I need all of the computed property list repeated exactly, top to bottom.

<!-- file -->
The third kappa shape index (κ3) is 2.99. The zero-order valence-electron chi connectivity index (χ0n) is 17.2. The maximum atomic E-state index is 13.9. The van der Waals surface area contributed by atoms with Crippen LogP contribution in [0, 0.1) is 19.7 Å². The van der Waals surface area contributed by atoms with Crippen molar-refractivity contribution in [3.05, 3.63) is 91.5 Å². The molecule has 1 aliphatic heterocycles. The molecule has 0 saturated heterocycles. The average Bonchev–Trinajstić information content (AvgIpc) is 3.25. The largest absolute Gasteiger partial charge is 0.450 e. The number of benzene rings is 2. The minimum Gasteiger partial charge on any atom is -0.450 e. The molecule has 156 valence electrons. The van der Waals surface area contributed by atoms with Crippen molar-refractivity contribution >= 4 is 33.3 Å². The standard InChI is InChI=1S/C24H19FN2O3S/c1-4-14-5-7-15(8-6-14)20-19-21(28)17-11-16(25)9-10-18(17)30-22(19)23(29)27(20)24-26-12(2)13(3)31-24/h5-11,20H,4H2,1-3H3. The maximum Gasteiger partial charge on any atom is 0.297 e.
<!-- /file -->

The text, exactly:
The third kappa shape index (κ3) is 2.99. The zero-order valence-electron chi connectivity index (χ0n) is 17.2. The maximum atomic E-state index is 13.9. The van der Waals surface area contributed by atoms with Crippen LogP contribution in [0, 0.1) is 19.7 Å². The van der Waals surface area contributed by atoms with Crippen molar-refractivity contribution in [3.05, 3.63) is 91.5 Å². The molecule has 1 aliphatic heterocycles. The molecule has 0 saturated heterocycles. The average Bonchev–Trinajstić information content (AvgIpc) is 3.25. The largest absolute Gasteiger partial charge is 0.450 e. The number of benzene rings is 2. The minimum Gasteiger partial charge on any atom is -0.450 e. The molecule has 156 valence electrons. The van der Waals surface area contributed by atoms with Crippen molar-refractivity contribution >= 4 is 33.3 Å². The standard InChI is InChI=1S/C24H19FN2O3S/c1-4-14-5-7-15(8-6-14)20-19-21(28)17-11-16(25)9-10-18(17)30-22(19)23(29)27(20)24-26-12(2)13(3)31-24/h5-11,20H,4H2,1-3H3. The maximum Gasteiger partial charge on any atom is 0.297 e.